The Rajkó Ensemble, also known as the ‘Gypsy Orchestra of the League of Young Communists Artists Centre’, was founded in Budapest in 1952 as a staged folk ensemble with dancers in the tradition of the Soviet Union’s Moiseyev Ensemble, led by artistic director Gyula Farkas (1925–90). It brought together talented Romani youth from all over the country.
Like Hungary’s other state-sponsored folk ensembles, the Rajkó reshaped the traditional ‘Gypsy band’ according to state socialist ideology. The group avoided the magyar nóta, a folk-like urban song repertoire usually associated with Romani musicians, because of its ‘feudalist-capitalist’ past, featuring instead more ‘authentic’ rural folk music and classical works in Hungarian style that were arranged for a Romani orchestra. Moreover, it put the musicians on stage and prohibited tipping, thus rejecting the unsavoury class implications of playing requests at table.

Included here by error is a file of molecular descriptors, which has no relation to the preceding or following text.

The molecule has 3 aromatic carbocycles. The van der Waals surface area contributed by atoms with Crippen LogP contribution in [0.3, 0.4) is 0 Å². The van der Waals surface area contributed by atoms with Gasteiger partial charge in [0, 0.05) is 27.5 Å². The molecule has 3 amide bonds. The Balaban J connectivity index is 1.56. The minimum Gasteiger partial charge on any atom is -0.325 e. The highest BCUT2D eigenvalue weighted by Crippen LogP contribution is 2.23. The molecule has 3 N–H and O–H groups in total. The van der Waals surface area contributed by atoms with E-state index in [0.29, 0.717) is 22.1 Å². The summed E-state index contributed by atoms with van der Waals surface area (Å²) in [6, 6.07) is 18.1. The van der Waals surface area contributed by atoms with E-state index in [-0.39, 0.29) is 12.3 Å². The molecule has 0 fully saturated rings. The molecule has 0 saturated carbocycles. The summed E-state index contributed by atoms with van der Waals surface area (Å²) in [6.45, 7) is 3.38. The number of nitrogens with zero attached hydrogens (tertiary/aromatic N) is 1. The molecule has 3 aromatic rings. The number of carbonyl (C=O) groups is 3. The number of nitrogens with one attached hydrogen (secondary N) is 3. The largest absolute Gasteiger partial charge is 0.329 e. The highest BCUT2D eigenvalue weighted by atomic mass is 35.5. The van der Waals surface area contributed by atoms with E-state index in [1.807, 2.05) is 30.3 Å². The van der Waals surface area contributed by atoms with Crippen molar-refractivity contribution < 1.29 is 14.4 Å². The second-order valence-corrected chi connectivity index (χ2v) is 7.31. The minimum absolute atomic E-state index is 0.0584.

In addition to being a performing group, the Rajkó was a model social programme. Before the war, most Romani musician families brought young boys into the entertainment music industry through instruction and apprenticeship with family and friends. Girls rarely performed in public. Under the new system, music primary schools expanded institutional music education to include everyone – Romani and non-Romani, girls and boys – but those schools did not support the development of improvisatory skills or ‘Gypsy music’ repertoire. For its part, the Rajkó Ensemble did both. It invested in education, ensuring that its members obtained their secondary-school leaving certificate, and it put some of the most talented young Hungarian Romani musicians of either gender on stages all around the world.
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